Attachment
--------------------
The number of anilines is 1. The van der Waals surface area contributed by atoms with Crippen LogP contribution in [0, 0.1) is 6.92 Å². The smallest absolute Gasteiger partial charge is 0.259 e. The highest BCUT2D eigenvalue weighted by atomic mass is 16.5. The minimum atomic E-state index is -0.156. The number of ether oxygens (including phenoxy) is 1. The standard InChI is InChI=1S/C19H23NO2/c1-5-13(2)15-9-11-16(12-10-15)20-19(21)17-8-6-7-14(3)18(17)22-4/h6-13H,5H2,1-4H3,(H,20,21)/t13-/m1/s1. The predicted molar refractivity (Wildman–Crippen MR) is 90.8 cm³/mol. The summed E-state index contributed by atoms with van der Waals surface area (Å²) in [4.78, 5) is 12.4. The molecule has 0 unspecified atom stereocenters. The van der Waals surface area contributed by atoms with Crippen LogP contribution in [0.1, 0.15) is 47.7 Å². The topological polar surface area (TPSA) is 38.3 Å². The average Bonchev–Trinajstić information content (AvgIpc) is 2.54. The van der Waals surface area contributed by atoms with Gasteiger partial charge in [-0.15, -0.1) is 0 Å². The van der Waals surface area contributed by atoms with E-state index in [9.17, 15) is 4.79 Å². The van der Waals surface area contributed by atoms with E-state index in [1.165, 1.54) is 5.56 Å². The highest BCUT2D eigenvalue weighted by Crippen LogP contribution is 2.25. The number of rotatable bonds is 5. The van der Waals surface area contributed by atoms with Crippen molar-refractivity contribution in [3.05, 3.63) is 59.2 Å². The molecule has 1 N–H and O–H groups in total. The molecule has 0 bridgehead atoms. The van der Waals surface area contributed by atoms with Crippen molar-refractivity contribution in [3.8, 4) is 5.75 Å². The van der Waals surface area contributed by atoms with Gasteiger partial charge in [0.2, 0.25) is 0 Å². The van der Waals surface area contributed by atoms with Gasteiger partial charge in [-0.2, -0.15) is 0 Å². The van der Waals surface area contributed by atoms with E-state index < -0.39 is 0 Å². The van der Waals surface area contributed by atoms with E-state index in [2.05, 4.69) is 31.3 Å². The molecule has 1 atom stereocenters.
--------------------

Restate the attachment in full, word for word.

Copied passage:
The number of anilines is 1. The van der Waals surface area contributed by atoms with Crippen LogP contribution in [0, 0.1) is 6.92 Å². The smallest absolute Gasteiger partial charge is 0.259 e. The highest BCUT2D eigenvalue weighted by atomic mass is 16.5. The minimum atomic E-state index is -0.156. The number of ether oxygens (including phenoxy) is 1. The standard InChI is InChI=1S/C19H23NO2/c1-5-13(2)15-9-11-16(12-10-15)20-19(21)17-8-6-7-14(3)18(17)22-4/h6-13H,5H2,1-4H3,(H,20,21)/t13-/m1/s1. The predicted molar refractivity (Wildman–Crippen MR) is 90.8 cm³/mol. The summed E-state index contributed by atoms with van der Waals surface area (Å²) in [4.78, 5) is 12.4. The molecule has 0 unspecified atom stereocenters. The van der Waals surface area contributed by atoms with Crippen LogP contribution in [0.1, 0.15) is 47.7 Å². The topological polar surface area (TPSA) is 38.3 Å². The average Bonchev–Trinajstić information content (AvgIpc) is 2.54. The van der Waals surface area contributed by atoms with Gasteiger partial charge in [-0.15, -0.1) is 0 Å². The van der Waals surface area contributed by atoms with E-state index in [9.17, 15) is 4.79 Å². The van der Waals surface area contributed by atoms with E-state index in [1.165, 1.54) is 5.56 Å². The highest BCUT2D eigenvalue weighted by Crippen LogP contribution is 2.25. The number of rotatable bonds is 5. The van der Waals surface area contributed by atoms with Crippen molar-refractivity contribution in [3.05, 3.63) is 59.2 Å². The molecule has 1 N–H and O–H groups in total. The molecule has 0 bridgehead atoms. The van der Waals surface area contributed by atoms with Crippen molar-refractivity contribution in [3.8, 4) is 5.75 Å². The van der Waals surface area contributed by atoms with Gasteiger partial charge in [0.2, 0.25) is 0 Å². The van der Waals surface area contributed by atoms with Gasteiger partial charge in [-0.2, -0.15) is 0 Å². The van der Waals surface area contributed by atoms with E-state index < -0.39 is 0 Å². The van der Waals surface area contributed by atoms with E-state index in [2.05, 4.69) is 31.3 Å². The molecule has 1 atom stereocenters.